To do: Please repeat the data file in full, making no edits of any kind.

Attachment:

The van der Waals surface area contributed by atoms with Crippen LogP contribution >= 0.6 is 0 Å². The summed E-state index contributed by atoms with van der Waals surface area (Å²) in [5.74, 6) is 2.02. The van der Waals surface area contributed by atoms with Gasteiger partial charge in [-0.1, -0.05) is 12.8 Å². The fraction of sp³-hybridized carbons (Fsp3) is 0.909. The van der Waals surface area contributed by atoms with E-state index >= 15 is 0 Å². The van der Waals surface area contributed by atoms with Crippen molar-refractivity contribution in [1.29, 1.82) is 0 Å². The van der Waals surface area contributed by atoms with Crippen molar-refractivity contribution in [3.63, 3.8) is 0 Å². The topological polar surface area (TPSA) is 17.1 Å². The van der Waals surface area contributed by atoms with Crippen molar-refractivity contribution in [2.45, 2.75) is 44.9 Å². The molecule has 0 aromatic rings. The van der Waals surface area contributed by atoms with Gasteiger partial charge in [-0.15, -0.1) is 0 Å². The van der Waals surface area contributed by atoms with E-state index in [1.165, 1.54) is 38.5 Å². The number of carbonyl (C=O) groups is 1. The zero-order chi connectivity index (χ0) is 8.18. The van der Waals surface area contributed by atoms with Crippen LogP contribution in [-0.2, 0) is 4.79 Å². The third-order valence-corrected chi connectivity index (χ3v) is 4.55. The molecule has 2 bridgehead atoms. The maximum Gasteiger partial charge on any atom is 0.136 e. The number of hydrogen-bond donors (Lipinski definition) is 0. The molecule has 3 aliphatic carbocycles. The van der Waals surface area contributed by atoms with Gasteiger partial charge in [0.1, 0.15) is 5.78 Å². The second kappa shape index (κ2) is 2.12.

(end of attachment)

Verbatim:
The van der Waals surface area contributed by atoms with Crippen LogP contribution >= 0.6 is 0 Å². The summed E-state index contributed by atoms with van der Waals surface area (Å²) in [5.74, 6) is 2.02. The van der Waals surface area contributed by atoms with Gasteiger partial charge in [-0.1, -0.05) is 12.8 Å². The fraction of sp³-hybridized carbons (Fsp3) is 0.909. The van der Waals surface area contributed by atoms with E-state index >= 15 is 0 Å². The van der Waals surface area contributed by atoms with Crippen molar-refractivity contribution in [1.29, 1.82) is 0 Å². The van der Waals surface area contributed by atoms with Crippen molar-refractivity contribution in [3.63, 3.8) is 0 Å². The topological polar surface area (TPSA) is 17.1 Å². The van der Waals surface area contributed by atoms with Crippen molar-refractivity contribution in [2.45, 2.75) is 44.9 Å². The molecule has 0 aromatic rings. The van der Waals surface area contributed by atoms with Gasteiger partial charge in [-0.15, -0.1) is 0 Å². The van der Waals surface area contributed by atoms with E-state index in [1.165, 1.54) is 38.5 Å². The number of carbonyl (C=O) groups is 1. The zero-order chi connectivity index (χ0) is 8.18. The van der Waals surface area contributed by atoms with Crippen LogP contribution in [-0.2, 0) is 4.79 Å². The third-order valence-corrected chi connectivity index (χ3v) is 4.55. The molecule has 2 bridgehead atoms. The maximum Gasteiger partial charge on any atom is 0.136 e. The number of hydrogen-bond donors (Lipinski definition) is 0. The molecule has 3 aliphatic carbocycles. The van der Waals surface area contributed by atoms with Gasteiger partial charge in [0.1, 0.15) is 5.78 Å². The second kappa shape index (κ2) is 2.12.